It is often said that first impressions count. When it comes to infrared inspections of electrical distribution systems, first impressions may be incomplete or misleading especially when an inspection is not properly performed.
The greatest amount of labor expended during an infrared inspection of electrical equipment is often associated with the opening/closing of electrical panels. In an effort to reduce labor costs, some have suggested scanning the exterior of electrical enclosures and opening only those that exhibit a discernible temperature rise. This approach is flawed in that it often overlooks significant thermal anomalies that can lead to catastrophic failures or unexpected downtime.
Depending upon the construction and condition of electrical equipment, significant thermal anomalies may be undetectable when panel covers remain closed. Such anomalies include, but are not limited to: loose/deteriorated connections, overloads, or arcing. Because infrared equipment cannot see through solid objects such as steel and phenolic, industry practice and published standards require that electrical enclosures be opened to afford a clear line-of-sight to subject components.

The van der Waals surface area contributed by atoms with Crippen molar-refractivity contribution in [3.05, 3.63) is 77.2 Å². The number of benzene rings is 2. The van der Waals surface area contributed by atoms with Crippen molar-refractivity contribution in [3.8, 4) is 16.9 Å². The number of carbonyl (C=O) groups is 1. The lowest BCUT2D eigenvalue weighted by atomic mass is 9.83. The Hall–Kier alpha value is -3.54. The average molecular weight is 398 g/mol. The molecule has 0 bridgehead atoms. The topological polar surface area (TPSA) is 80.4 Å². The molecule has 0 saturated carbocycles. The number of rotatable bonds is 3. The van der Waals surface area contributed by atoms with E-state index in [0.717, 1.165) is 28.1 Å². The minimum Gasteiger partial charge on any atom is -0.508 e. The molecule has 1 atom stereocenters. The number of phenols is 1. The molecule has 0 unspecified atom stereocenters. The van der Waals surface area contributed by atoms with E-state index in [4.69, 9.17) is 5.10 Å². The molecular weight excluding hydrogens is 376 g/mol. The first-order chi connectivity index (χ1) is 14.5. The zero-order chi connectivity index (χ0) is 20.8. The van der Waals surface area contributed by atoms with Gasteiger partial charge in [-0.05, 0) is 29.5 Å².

At present, there is no way to correlate enclosure temperatures to the integrity of the devices they contain. Thermographers who use enclosure temperatures as indicators of device integrity face two problems. First, they will miss significant deficiencies. Second, they may invite undue liability should a hidden problem cause a catastrophic failure or unexpected downtime.